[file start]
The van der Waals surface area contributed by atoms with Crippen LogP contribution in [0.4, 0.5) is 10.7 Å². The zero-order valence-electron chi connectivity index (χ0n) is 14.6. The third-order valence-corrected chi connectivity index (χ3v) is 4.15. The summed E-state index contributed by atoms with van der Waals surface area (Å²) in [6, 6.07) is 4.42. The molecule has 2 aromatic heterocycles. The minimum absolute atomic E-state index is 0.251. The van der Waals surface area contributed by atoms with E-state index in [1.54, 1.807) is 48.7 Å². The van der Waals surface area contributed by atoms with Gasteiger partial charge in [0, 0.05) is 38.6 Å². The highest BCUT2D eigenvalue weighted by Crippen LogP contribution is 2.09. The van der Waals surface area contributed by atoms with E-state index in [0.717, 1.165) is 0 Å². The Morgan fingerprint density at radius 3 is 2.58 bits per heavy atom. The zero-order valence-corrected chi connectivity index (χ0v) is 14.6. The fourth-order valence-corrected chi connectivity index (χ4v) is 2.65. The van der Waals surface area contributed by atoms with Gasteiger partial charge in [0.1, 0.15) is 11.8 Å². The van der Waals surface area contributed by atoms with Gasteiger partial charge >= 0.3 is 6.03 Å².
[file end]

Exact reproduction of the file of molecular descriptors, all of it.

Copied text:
The van der Waals surface area contributed by atoms with Crippen LogP contribution in [0.4, 0.5) is 10.7 Å². The zero-order valence-electron chi connectivity index (χ0n) is 14.6. The third-order valence-corrected chi connectivity index (χ3v) is 4.15. The summed E-state index contributed by atoms with van der Waals surface area (Å²) in [6, 6.07) is 4.42. The molecule has 2 aromatic heterocycles. The minimum absolute atomic E-state index is 0.251. The van der Waals surface area contributed by atoms with E-state index in [1.54, 1.807) is 48.7 Å². The van der Waals surface area contributed by atoms with Gasteiger partial charge in [0, 0.05) is 38.6 Å². The highest BCUT2D eigenvalue weighted by Crippen LogP contribution is 2.09. The van der Waals surface area contributed by atoms with E-state index in [0.717, 1.165) is 0 Å². The Morgan fingerprint density at radius 3 is 2.58 bits per heavy atom. The zero-order valence-corrected chi connectivity index (χ0v) is 14.6. The fourth-order valence-corrected chi connectivity index (χ4v) is 2.65. The van der Waals surface area contributed by atoms with Gasteiger partial charge in [0.1, 0.15) is 11.8 Å². The van der Waals surface area contributed by atoms with Gasteiger partial charge >= 0.3 is 6.03 Å².